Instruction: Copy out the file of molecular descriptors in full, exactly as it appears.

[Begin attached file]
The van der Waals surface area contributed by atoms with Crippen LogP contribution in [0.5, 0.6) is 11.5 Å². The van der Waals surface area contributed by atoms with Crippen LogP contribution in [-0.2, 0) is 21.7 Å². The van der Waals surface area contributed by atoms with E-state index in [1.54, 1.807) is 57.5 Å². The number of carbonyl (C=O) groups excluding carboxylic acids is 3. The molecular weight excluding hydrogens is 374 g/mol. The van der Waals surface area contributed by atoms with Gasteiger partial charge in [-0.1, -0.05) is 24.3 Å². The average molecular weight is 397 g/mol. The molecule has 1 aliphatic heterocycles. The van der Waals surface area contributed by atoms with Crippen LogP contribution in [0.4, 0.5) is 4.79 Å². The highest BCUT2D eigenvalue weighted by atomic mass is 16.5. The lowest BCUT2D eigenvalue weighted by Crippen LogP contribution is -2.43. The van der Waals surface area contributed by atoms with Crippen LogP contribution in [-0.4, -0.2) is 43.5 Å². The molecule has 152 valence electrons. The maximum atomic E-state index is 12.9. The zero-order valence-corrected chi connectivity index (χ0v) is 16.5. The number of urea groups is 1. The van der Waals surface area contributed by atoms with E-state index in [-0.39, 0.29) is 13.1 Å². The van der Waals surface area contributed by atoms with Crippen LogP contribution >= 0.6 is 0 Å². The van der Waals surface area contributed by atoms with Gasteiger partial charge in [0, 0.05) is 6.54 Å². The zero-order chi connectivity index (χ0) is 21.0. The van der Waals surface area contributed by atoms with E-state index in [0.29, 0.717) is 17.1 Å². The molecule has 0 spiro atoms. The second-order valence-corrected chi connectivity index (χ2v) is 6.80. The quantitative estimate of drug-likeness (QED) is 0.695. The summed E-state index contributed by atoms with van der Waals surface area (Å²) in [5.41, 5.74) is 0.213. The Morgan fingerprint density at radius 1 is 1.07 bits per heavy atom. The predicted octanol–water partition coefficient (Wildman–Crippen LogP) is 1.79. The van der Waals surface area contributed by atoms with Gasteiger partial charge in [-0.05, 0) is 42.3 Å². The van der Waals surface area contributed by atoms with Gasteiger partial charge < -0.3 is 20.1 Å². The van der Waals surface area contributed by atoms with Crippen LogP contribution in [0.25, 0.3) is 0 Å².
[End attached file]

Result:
The van der Waals surface area contributed by atoms with Crippen LogP contribution in [0.5, 0.6) is 11.5 Å². The van der Waals surface area contributed by atoms with Crippen LogP contribution in [-0.2, 0) is 21.7 Å². The van der Waals surface area contributed by atoms with E-state index in [1.54, 1.807) is 57.5 Å². The number of carbonyl (C=O) groups excluding carboxylic acids is 3. The molecular weight excluding hydrogens is 374 g/mol. The van der Waals surface area contributed by atoms with Gasteiger partial charge in [-0.1, -0.05) is 24.3 Å². The average molecular weight is 397 g/mol. The molecule has 1 aliphatic heterocycles. The van der Waals surface area contributed by atoms with Crippen LogP contribution in [0.4, 0.5) is 4.79 Å². The highest BCUT2D eigenvalue weighted by atomic mass is 16.5. The lowest BCUT2D eigenvalue weighted by Crippen LogP contribution is -2.43. The van der Waals surface area contributed by atoms with Crippen LogP contribution in [-0.4, -0.2) is 43.5 Å². The molecule has 152 valence electrons. The maximum atomic E-state index is 12.9. The zero-order valence-corrected chi connectivity index (χ0v) is 16.5. The number of urea groups is 1. The van der Waals surface area contributed by atoms with E-state index in [-0.39, 0.29) is 13.1 Å². The van der Waals surface area contributed by atoms with Crippen LogP contribution >= 0.6 is 0 Å². The van der Waals surface area contributed by atoms with Gasteiger partial charge in [0, 0.05) is 6.54 Å². The zero-order chi connectivity index (χ0) is 21.0. The van der Waals surface area contributed by atoms with E-state index in [0.29, 0.717) is 17.1 Å². The molecule has 0 spiro atoms. The second-order valence-corrected chi connectivity index (χ2v) is 6.80. The quantitative estimate of drug-likeness (QED) is 0.695. The summed E-state index contributed by atoms with van der Waals surface area (Å²) in [5.41, 5.74) is 0.213. The Morgan fingerprint density at radius 1 is 1.07 bits per heavy atom. The predicted octanol–water partition coefficient (Wildman–Crippen LogP) is 1.79. The van der Waals surface area contributed by atoms with Gasteiger partial charge in [-0.05, 0) is 42.3 Å². The van der Waals surface area contributed by atoms with Gasteiger partial charge < -0.3 is 20.1 Å². The van der Waals surface area contributed by atoms with Crippen LogP contribution in [0.25, 0.3) is 0 Å².